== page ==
In 1976, a Brazilian census asked citizens of the country -- for the very first time -- to describe and identify their own skin color.
This was a significant moment for the former European colony, now considered one of the most ethnically diverse nations in the world, that's historically struggled with discriminatory policies that disproportionately affect African descendants and interracial people. Though it may have been used for more nefarious purposes at the time, the census was a small step in affirming the many identities that exist in Brazil, wedged in the massive gap between black and white.
The survey produced over 130 different skin color descriptions, ranging from "Morena-roxa" (purplish-tan) to “Café-com-leite” (milky coffee) to “Queimada-de-sol” (sun-kissed). Fast forward a few decades, and Brazilian artist Adriana Varejão became transfixed with the multitude of colors expressed in the census, interested in the ways it illustrated -- in sensual detail -- the beauty of mestizaje, or the mixing of ancestries, in her home.
So in 2014, Varejão, who lives and works in Rio de Janeiro, created "Polvo," a series of self-portraits that explore the diversity of identity in Brazil using a paint palette inspired by the 1976 census. First, she mixed oil paints herself, reproducing colors like "Amarela-quemada" (burnt yellow or ochre) and "Paraíba" (like the color of marupa wood) as pigments. Then, she painted her own image, over and over, in a variety of browns, pinks, blacks and whites; a reflection of the many ways Brazilian self-definition takes form.
Varejão's career, before "Polvo" and after, has been dedicated to the concept of mestizaje, and how art can help "cannibalize" -- rather than outright reject -- the lingering cultural ideas that took hold during colonialism (not so subtly motivated by the writings of poet Oswald de Andrade). Varejão's latest series, "Kindred Spirits," is a similar effort, consisting of 29 portraits of the artist donning the markings and body ornamentation of Native American tribes.
Varejão based this work partially on the portraiture of older artists like George Catlin, Charles Bird King, Henry Inman and Edwards Curtis, who photographed, painted or copied portraits of Native American individuals. The work is also informed by more modern and contemporary artists like Sol LeWitt, Agnes Martin, Paul Thek and Llyn Foulkes, represented in the nods to minimalist habits that can be found in "Kindred Spirits."
The name of the series is taken from a 2012 book, also titled Kindred Spirits, which describes the connections between Native American visuals and the work of largely white artists, particularly, as Varejão's gallery Lehmann Maupin points out, how Native American approaches to line and color influenced 20th-century Western art.
The varied portraits highlight the ways in which the exchange of ideas -- in all directions -- has shaped the ways we process ourselves. In Varejão's paintings, the indigenous markings seem to hint at techniques of modern art, mimicking the ways indigenous and European culture push and pull each other in South America. But the series is also purposefully critical of the idea that Brazil is a peaceful melting pot of cultural ideas. "There is this propaganda that we are this racial democracy. And in fact I don't think we are," she told The Wall Street Journal in 2014.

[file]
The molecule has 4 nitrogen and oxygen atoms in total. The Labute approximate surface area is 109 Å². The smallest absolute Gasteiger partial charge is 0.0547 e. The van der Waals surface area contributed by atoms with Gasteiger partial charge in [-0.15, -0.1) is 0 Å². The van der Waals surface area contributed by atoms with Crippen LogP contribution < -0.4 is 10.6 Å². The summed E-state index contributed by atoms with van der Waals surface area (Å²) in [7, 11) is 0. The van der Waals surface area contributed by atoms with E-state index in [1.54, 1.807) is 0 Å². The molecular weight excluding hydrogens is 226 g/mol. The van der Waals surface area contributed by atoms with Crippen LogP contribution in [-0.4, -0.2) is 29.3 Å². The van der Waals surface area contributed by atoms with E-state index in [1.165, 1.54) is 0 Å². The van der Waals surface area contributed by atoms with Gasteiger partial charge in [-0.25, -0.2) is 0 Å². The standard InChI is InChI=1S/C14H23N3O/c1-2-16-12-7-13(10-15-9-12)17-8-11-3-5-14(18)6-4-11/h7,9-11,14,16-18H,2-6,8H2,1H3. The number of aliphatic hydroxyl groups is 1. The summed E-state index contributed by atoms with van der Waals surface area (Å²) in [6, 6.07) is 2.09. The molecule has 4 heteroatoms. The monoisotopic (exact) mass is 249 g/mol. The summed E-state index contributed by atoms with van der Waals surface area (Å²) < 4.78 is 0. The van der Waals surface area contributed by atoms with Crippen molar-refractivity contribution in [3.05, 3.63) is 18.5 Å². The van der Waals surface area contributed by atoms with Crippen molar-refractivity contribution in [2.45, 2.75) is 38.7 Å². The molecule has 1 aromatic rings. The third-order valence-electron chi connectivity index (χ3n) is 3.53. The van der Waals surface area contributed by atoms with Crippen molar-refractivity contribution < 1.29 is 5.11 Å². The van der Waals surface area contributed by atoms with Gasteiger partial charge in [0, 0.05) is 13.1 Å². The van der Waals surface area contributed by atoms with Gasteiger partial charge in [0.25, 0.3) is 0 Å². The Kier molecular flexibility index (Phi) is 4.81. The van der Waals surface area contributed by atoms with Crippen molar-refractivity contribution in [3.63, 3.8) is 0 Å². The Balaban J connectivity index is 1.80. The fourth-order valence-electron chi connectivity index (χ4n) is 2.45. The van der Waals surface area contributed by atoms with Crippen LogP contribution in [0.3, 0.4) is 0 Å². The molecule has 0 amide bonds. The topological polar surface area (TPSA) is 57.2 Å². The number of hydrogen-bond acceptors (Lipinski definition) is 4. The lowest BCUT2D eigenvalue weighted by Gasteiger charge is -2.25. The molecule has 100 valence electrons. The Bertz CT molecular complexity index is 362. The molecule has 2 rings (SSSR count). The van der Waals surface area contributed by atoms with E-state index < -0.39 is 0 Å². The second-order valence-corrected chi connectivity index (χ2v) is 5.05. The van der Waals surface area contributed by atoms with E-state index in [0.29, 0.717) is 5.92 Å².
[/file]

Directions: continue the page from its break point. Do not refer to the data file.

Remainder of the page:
Varejão, when asked how she views herself racially, explained to Hyperallergic that she is as Portuguese as she is Indian as she is black. "I believe in building a mestizo identity, which means to have everything together with balance," she added. "When people come to Brazil, they forget their ancestral identity."
To complicate the mixing of artistic and cultural influences even more, the paintings in "Kindred Spirits" are not your typical self-portraits. They were originally made by Chinese fabricators, based on photographs of herself Varejão sent. The Chinese reproductions were then altered by Varejão, to include the piercings, face paint, headdresses and other adornments characteristic of indigenous tribes in the American Plains and Southwest. She also added the flourishes of LeWitt and Foulkes, apparent in the bits of rigid geometry and distilled color.
Like "Polvo," the portraits of "Kindred Spirits" are not meant to represent reality, but to underscore how convoluted our perception of identity can become. By diving deep into the issues related to miscegenation -- the mixing of different racial groups through marriage and parenthood -- in Brazil, she offers up a complex retelling of colonialism’s effect on personhood, the lasting effects of assimilation, and the darker spirit of coexistence.
As one of the most famous living artists in the country, who's shown her work at places like the Guggenheim Museum in New York, the Hara Museum of Contemporary Art in Tokyo and the Victoria Miro Gallery in London, Varejão isn't afraid to create provocative art that challenges what interracial identity means today.
Adriana Varejão's "Kindred Spirits" is on view until June 19, 2016, at Lehmann Maupin's location at 201 Chrystie Street in New York City. Also on view is Varejão's "Mimbres" series, a collection of crackled works inspired by 11th century Mimbres pottery from what is now the southwestern United States.